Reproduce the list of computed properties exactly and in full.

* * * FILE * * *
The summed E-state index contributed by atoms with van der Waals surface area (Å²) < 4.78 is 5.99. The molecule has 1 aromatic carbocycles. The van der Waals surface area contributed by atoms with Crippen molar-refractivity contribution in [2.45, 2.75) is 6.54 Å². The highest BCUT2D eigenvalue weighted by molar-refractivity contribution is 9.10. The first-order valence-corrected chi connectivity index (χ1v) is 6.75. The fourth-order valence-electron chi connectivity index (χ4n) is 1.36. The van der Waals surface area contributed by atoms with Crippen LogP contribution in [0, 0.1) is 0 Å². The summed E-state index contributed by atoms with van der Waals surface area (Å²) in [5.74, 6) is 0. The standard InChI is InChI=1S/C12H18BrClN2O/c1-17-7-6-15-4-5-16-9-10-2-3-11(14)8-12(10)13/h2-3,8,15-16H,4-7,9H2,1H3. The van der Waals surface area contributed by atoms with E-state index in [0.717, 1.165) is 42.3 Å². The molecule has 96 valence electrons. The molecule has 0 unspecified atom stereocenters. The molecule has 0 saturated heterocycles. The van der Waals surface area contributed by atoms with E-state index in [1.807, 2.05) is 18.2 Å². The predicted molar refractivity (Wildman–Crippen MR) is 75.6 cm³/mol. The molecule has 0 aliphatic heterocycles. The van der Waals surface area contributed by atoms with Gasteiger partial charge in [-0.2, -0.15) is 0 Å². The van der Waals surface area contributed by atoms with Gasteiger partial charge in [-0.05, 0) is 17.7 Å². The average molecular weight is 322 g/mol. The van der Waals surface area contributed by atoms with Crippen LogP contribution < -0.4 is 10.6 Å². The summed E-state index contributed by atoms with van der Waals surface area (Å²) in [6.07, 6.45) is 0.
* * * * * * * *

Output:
The summed E-state index contributed by atoms with van der Waals surface area (Å²) < 4.78 is 5.99. The molecule has 1 aromatic carbocycles. The van der Waals surface area contributed by atoms with Crippen molar-refractivity contribution in [2.45, 2.75) is 6.54 Å². The highest BCUT2D eigenvalue weighted by molar-refractivity contribution is 9.10. The first-order valence-corrected chi connectivity index (χ1v) is 6.75. The fourth-order valence-electron chi connectivity index (χ4n) is 1.36. The van der Waals surface area contributed by atoms with Crippen LogP contribution in [0, 0.1) is 0 Å². The summed E-state index contributed by atoms with van der Waals surface area (Å²) in [5.74, 6) is 0. The standard InChI is InChI=1S/C12H18BrClN2O/c1-17-7-6-15-4-5-16-9-10-2-3-11(14)8-12(10)13/h2-3,8,15-16H,4-7,9H2,1H3. The van der Waals surface area contributed by atoms with E-state index in [0.717, 1.165) is 42.3 Å². The molecule has 96 valence electrons. The molecule has 0 unspecified atom stereocenters. The molecule has 0 saturated heterocycles. The van der Waals surface area contributed by atoms with E-state index in [1.807, 2.05) is 18.2 Å². The predicted molar refractivity (Wildman–Crippen MR) is 75.6 cm³/mol. The molecule has 0 aliphatic heterocycles. The van der Waals surface area contributed by atoms with Gasteiger partial charge in [-0.2, -0.15) is 0 Å². The van der Waals surface area contributed by atoms with Gasteiger partial charge in [-0.05, 0) is 17.7 Å². The average molecular weight is 322 g/mol. The van der Waals surface area contributed by atoms with Crippen LogP contribution < -0.4 is 10.6 Å². The summed E-state index contributed by atoms with van der Waals surface area (Å²) in [6.07, 6.45) is 0.